Stock Building Supply, America's No. 2 lumber and building materials (LBM) dealer, saw its operating loss for September through December 2008 fall to $110 million, double what it recorded in the year-earlier period, Stock's U.K.-based parent, Wolseley Plc, announced today. Stock's revenue fell 28% during that period.
The declines occurred during a period in which, starting Oct. 23, Stock launched a $225 million restructuring effort in which it expected to close 86 facilities, cut 3,000 jobs, and exit 16 markets in six states. In a ProSales interview with Stock executives during the International Builders’ Show last week, Stock president Joe Appelmann said Stock now has 207 facilities and just less than 8,700 employees in 52 markets. That's a marked drop from its 363 facilities and 13,120 workers at the start of 2008.
Steve Short, Stock's senior vice president for store operations, said during that interview that the restructuring was 98% complete. Today, Wolseley said two more unnamed locations will be closed.
"Stock's revenue and trading profit ... have been impacted by the continuing slowdown in the new residential market," Wolseley's statement said. "Annualized housing starts for December have now fallen to 550,000 units, a fall of 45% on the equivalent period in the prior year. Lumber prices also continue to decline to unprecedented levels and recently fell below $200."
As for the future: "Until consumer confidence returns and availability of finance for customer projects improves, the group expects performance in North America to decline," Wolseley said. Along with Stock, Wolseley owns Ferguson Enterprises in the United States and has a Wolseley LBM operation in Canada.
During the interview, Appelmann said he believes that once the slump ends, America could sustain a rate of new housing starts of as much as 1.4 million per year. "When do we get there? I don't know," he said. "I expect the next six months to be challenging."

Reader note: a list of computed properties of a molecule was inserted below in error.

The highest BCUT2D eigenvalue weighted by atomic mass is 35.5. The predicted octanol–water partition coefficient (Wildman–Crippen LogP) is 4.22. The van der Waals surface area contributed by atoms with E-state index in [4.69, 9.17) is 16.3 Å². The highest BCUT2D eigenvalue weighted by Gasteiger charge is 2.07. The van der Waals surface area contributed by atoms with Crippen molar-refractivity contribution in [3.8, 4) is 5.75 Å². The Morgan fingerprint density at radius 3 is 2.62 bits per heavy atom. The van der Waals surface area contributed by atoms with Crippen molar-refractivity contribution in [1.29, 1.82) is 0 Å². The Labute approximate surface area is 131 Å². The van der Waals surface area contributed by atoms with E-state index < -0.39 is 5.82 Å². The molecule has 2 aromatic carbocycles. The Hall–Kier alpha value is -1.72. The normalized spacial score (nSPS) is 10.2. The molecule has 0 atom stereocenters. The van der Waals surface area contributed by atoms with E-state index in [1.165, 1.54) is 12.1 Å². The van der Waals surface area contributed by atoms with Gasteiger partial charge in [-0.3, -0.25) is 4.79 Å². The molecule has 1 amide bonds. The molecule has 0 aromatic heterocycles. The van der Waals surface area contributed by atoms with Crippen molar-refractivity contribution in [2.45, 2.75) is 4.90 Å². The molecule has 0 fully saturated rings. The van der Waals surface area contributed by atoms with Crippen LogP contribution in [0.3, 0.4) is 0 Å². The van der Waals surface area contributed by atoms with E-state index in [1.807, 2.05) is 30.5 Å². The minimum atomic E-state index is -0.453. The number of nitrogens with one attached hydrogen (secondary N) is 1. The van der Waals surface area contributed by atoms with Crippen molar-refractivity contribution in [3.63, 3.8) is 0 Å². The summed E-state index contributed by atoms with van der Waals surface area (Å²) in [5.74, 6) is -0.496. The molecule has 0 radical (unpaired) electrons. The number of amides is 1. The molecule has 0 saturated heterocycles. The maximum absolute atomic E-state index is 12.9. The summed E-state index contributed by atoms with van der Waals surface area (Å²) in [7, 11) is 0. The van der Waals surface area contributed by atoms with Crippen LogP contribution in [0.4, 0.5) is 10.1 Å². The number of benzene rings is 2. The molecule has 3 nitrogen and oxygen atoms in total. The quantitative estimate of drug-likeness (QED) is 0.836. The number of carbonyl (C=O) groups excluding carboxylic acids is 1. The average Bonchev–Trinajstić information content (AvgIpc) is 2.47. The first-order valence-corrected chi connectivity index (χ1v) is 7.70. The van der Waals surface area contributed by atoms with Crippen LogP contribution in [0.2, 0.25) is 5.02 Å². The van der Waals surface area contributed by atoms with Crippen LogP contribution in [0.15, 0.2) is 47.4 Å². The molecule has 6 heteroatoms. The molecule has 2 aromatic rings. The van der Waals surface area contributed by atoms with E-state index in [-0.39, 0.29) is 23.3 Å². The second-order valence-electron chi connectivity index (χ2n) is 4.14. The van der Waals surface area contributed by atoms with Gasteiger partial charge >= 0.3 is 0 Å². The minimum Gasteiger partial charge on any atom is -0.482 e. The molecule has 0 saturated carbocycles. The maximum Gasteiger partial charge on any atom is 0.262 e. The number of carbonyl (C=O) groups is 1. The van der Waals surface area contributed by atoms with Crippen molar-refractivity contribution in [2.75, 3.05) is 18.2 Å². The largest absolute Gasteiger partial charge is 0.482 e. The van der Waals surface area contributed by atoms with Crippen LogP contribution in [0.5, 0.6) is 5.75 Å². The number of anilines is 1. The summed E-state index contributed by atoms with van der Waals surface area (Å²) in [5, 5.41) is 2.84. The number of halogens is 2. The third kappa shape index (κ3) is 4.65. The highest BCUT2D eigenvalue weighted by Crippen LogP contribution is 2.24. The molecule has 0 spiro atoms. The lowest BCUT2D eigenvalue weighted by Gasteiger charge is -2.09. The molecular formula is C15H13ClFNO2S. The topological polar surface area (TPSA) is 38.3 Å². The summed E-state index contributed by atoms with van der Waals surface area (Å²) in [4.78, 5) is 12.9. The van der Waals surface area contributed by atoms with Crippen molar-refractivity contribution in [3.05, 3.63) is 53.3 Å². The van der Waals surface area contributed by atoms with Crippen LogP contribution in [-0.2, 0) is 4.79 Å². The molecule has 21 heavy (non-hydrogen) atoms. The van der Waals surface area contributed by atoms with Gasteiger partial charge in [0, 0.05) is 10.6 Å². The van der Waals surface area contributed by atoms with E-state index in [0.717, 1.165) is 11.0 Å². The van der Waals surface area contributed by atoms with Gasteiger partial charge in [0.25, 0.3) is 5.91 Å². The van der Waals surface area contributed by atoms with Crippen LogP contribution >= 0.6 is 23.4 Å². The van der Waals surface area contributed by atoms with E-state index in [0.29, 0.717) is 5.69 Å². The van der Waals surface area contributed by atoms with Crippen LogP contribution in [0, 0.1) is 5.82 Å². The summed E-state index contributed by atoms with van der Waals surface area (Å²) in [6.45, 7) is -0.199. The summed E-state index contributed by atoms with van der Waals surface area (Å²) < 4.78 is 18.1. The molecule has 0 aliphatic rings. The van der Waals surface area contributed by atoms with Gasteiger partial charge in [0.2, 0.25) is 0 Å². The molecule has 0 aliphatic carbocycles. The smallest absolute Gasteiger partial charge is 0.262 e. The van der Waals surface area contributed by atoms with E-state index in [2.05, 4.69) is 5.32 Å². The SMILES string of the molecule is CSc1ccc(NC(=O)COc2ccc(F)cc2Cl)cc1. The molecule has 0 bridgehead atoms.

Appelmann also said that while he hopes the slicing is over, "we will continue to rightsize the business. ... If housing starts stay where they are, we will continue to look at [possibly exiting] markets."
Stock ranks second on the ProSales 100 list of the nation's largest LBM operations, with sales in 2007 totaling $4.7 billion, 94% of them to professional builders. Wolseley calls itself "the world's largest specialist trade distributor of plumbing and heating products to professional contractors and a leading supplier of building materials in North America, the U.K. and Ireland, and Continental Europe."
Stock and Ferguson did see one benefit this year: Because Wolseley reports its overall results in pounds sterling, the fact that a pound now is worth just $1.68 vs. $2.03 in the same period last year means that its results helped Wolseley's overall number. Wolseley said its revenue in sterling terms in the five months ended Dec. 31 rose 6%, while trading profit was down around 16%. In dollars, revenue and trading profit both dropped 30% from the year-earlier period.
Craig Webb is editor of PROSALES magazine.